Despite the ever-accumulating evidence to the contrary, the medical establishment continues to use false information as a basis for medical practices. The diet industry is a billion dollar, multi-faceted industry which includes medical professionals, therapists, publishers, weight loss clinics, camps and salons, and has an enormous stake in keeping women terrorized by the spectre of becoming fat, or getting fatter. 

Women committed to the control of our own lives can begin by taking control over our own bodies — and learning the truth about eating and weight and health. Women can trust our own bodies as a guide to eating. Thin women must learn to believe fat women when we share our lives and experiences, and must let go of their illusion of superiority over fat women. All of us together are needed to confront and defeat the medical and diet industries which abuse us, cheat us, and keep us physically weak.

Women must relearn what we know about fat and health, as we have re-learned all other lies we are told about our lives. Fat oppression is no less deadly, and the struggle against it is no less serious. We owe ourselves, all of us, the right to be the size we truly are. And fat women, remember — you have nothing to lose.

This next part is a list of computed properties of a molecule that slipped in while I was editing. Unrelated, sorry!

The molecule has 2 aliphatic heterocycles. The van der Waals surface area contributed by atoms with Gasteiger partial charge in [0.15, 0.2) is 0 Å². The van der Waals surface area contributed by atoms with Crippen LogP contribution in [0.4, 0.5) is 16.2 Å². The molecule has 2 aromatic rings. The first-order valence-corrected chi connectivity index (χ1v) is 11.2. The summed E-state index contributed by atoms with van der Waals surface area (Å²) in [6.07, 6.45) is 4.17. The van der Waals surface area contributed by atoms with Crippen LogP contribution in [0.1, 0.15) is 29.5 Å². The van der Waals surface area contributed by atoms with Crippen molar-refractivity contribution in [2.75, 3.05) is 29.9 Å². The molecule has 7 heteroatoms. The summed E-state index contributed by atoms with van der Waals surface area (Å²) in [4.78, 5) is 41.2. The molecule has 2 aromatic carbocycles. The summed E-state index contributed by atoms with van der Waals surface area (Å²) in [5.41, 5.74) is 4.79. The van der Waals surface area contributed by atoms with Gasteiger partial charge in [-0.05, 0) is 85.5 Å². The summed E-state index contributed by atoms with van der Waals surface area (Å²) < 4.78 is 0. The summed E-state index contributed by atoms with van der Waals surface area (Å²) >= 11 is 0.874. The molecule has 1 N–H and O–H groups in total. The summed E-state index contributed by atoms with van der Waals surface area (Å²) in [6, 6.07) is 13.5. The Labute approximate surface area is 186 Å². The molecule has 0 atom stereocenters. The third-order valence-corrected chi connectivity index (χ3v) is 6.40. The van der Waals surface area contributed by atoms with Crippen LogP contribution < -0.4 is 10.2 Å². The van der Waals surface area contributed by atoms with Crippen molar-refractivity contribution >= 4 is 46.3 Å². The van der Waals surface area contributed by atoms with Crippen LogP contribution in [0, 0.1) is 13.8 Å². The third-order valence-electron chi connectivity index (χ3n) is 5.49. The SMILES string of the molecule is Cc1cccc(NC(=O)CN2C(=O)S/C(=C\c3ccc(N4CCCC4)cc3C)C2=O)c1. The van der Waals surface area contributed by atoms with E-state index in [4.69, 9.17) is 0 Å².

(Letters to the editor, Sojourner, March, 1981)

Missed Message


I was upset and angry to see the placement of my article juxtaposed with an article from someone advocating Overeaters Anonymous. I had not been informed of this placement be­forehand, and had I known, would have objected strenu­ously. While SOJOURNER may in fact, see Fat Libera­tion and OA as the “two sides” of the same “weight contro­versy,” this is a mistaken and in­sulting viewpoint. In the same vein, the teaser on the cover: “Diets: To Lose or Not to Lose,” is not only misleading, it is a false question, and one commonly used to convince women that we do have the power to change our body size and shape in some major way. The teaser is misleading because my article is not about dieting, nor is it about weight loss. It is about medical facts, public mythology around fatness and eating, and about social oppression. The teaser is danger­ous and thoughtless because it implies that all women need to do is make a choice: “Shall I lose or shall I not?” This is a false question, one without a genuine answer, and one which perpetuates the myth that fat women are fat because we choose not to “do something about it.” If the SOJOURNER staff had really understood the point of my article, I think you would have seen the falsehood to the cover teaser. If you did understand the article, and chose that teaser anyway, then I am even more distressed that you choose National Enquirer’s form of journalism.